A 5-minute podcast with some thoughts to ponder:
I welcome your thoughts and questions…
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I was having a dialogue on Facebook recently with a friend who holds different beliefs from mine. We have a love and respect for one another that transcends any differences between us and we entered into a short exchange of thoughts about the Bible. She genuinely asked me how I can believe it with all its contradictions and questionable translations. I told her how I see it and we had a civil conversation about it that, I hope, left us both better people for having had it.
Not long after, I opened my email inbox which held my daily reading excerpt from Frederick Buechner. I’ve pasted it below and it’s pretty much what I was trying/hoping to say in that Facebook conversation. Hours before this, in another book, I came across another passage mentioning the particular silence written about below.
Since Buechner is a much greater master of words than I could ever hope to be, I wanted to share this because he puts into words what I can only struggle to say…
“Somebody should write a book someday about the silences in Scripture. Maybe somebody already has. “For God alone my soul waits in silence,” the psalmist says (62:1), which is the silence of waiting. Or “Be not silent, O God of my praise,” which is the silence of the God we wait for (109:1). “And when the Lamb opened the seventh seal,” says the book of Revelation, “there was silence in heaven” (8: I)—the silence of creation itself coming to an end and of a new creation about to begin. But the silence that has always most haunted me is the silence of Jesus before Pilate. Pilate asks his famous question, “What is truth?” (John 18:38), and Jesus answers him with a silence that is overwhelming in its eloquence. In case there should be any question as to what that silence meant, on another occasion Jesus put it into words for his disciple Thomas. “I,” he said, “I am the truth” (14:6).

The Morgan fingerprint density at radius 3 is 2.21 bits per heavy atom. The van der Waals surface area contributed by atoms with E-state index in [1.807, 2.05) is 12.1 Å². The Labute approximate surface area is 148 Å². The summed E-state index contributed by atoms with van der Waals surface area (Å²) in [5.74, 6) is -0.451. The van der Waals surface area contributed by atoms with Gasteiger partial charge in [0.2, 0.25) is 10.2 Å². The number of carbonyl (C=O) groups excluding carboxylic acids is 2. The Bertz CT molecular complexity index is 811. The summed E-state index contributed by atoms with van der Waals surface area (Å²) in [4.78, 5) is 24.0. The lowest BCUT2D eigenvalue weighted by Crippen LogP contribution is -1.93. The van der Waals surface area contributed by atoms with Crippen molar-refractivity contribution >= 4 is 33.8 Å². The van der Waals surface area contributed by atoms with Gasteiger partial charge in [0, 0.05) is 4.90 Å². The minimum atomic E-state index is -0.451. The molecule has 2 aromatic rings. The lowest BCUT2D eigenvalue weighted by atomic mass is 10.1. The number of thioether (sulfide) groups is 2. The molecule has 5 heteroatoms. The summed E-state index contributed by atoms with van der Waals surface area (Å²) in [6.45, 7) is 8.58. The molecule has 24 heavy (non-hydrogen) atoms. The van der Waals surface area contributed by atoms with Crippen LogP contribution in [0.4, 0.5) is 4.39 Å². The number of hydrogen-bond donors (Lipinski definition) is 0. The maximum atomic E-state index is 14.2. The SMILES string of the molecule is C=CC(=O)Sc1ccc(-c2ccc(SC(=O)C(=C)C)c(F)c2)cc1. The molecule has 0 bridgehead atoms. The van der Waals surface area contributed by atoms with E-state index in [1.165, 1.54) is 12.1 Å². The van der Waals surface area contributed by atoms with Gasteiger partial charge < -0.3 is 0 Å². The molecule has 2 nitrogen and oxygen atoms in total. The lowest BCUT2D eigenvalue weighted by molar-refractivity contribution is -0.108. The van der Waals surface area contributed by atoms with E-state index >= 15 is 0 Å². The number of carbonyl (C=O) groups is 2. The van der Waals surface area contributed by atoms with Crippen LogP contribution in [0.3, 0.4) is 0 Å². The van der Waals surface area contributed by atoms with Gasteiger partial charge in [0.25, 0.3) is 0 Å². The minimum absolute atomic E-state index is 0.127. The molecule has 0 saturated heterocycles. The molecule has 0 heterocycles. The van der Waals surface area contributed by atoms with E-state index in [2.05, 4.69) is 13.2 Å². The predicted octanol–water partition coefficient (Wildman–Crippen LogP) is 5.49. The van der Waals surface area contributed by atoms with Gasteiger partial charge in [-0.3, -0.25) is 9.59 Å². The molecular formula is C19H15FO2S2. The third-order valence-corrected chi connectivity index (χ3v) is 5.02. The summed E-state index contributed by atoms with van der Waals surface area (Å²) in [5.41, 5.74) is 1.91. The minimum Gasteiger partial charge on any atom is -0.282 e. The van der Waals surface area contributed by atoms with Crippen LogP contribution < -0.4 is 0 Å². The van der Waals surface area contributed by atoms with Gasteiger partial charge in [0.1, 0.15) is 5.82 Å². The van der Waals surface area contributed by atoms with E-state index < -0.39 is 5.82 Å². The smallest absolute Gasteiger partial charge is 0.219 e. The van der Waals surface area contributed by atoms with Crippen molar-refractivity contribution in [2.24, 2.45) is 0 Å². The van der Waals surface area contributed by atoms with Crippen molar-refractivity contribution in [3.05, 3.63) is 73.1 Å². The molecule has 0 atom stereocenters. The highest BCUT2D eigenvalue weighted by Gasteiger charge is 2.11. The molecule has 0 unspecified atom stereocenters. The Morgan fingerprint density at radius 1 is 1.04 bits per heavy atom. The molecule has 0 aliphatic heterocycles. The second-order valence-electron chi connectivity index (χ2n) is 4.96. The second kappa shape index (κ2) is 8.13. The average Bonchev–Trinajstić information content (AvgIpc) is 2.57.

Jesus did not say that religion was the truth, or that his own teachings were the truth, or that what people taught about him was the truth, or that the Bible was the truth, or the church, or any system of ethics or theological doctrine. There are individual truths in all of them, we hope and believe, but individual truths were not what Pilate was after, or what you and I are after either, unless I miss my guess. Truths about this or that are a dime a dozen, including religious truths. THE truth is what Pilate is after: the truth about who we are and who God is if there is a God, the truth about life, the truth about death, the truth about truth itself. That is the truth we are all of us after.
It is a truth that can never be put into words because no words can contain it. It is a truth that can never be caught in any doctrine or creed including our own because it will never stay still long enough but is always moving and shifting like air. It is a truth that is always beckoning us in different ways and coming at us from different directions. And I think that is precisely why whenever Jesus tries to put that ultimate and inexpressible truth into words (instead of into silence as he did with Pilate), the form of words he uses is a form that itself moves and shifts and beckons us in different ways and comes at us from different directions. That is to say he tells stories.”